Lincolnshire hospital trust declares new critical incident due to A&E pressures

An internal memo at United Lincolnshire Hospitals Trust described a "low level of discharges" since Saturday.

A Lincolnshire hospital trust has declared a critical incident due to the "significant pressures" on its emergency and urgent care services, with one patient waiting 35 hours for treatment at Lincoln County Hospital.

United Lincolnshire Hospitals Trust (ULHT) first declared the incident on Wednesday 28 December.

Details of an internal memo were first made public by The Times newspaper's health editor Shaun Lintern on Twitter.

The memo described the situation at two hospitals the trust runs, with 73 patients at Pilgrim Hospital in Boston and 72 patients at Lincoln County Hospital.

Of those patients, 27 and 42 at the respective hospitals were waiting for beds. The longest wait time in Boston was 24 hours, while one patient had to wait almost a day and half for medical attention in Lincoln.

In the memo, the trust accepted that the delays in the system meant that people were unable to access care in "a safe and timely manner".

In a statement, ULHT Chief Executive Andrew Morgan said: “Our hospitals are continuing to see exceptionally high levels of demand for our services, particularly in our Emergency Departments.

“Many of these individuals are very unwell and require further treatment, but there remains significant challenges in the number of available beds across our hospitals - a situation that is also reflected nationally across the NHS."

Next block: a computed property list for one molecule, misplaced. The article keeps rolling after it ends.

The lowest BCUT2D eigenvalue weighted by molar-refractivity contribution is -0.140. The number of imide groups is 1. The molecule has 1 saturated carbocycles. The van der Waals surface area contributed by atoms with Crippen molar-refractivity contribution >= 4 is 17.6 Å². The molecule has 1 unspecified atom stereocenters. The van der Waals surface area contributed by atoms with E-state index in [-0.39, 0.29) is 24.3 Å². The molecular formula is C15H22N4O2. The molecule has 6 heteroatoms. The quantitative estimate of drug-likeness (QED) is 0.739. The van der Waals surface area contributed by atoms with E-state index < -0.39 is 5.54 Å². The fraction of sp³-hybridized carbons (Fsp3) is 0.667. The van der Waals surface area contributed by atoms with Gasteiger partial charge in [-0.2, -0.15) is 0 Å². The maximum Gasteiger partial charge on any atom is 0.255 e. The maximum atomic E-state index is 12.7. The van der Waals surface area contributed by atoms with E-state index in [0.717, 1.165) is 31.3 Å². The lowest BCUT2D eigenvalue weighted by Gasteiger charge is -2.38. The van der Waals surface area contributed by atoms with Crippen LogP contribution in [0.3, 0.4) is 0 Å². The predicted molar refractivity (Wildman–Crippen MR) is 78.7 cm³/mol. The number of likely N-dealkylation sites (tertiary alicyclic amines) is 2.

Pilgrim Hospital in Boston is one of the two specifically named in the memo.

The reasons given in the memo for the current situation included a "high number of attendances" and "low level of discharges" over the past few days.

The issue was described as being "compounded by a very challenging staffing picture".

“We continue to do all we can with partner health and care organisations to ensure care is available for those who need it and those who are medically fit for discharge can return home or to another place of care quickly and safely," said Mr Morgan.

“Our colleagues are working exceptionally hard to ensure the safe delivery of care in these challenging circumstances and I thank them for their continued efforts.”

ULHT is asking people to consider whether they actually need to go to A&E, instead pointing them towards other healthcare and advice services such as phoning NHS 111 and using GP practices and pharmacies where possible.

It's also asked family members to collect relatives due to be discharged from hospital if possible, instead of waiting for hospital transport to take them home.

Want a quick and expert briefing on the biggest news stories? Listen to our latest podcasts to find out What You Need To Know.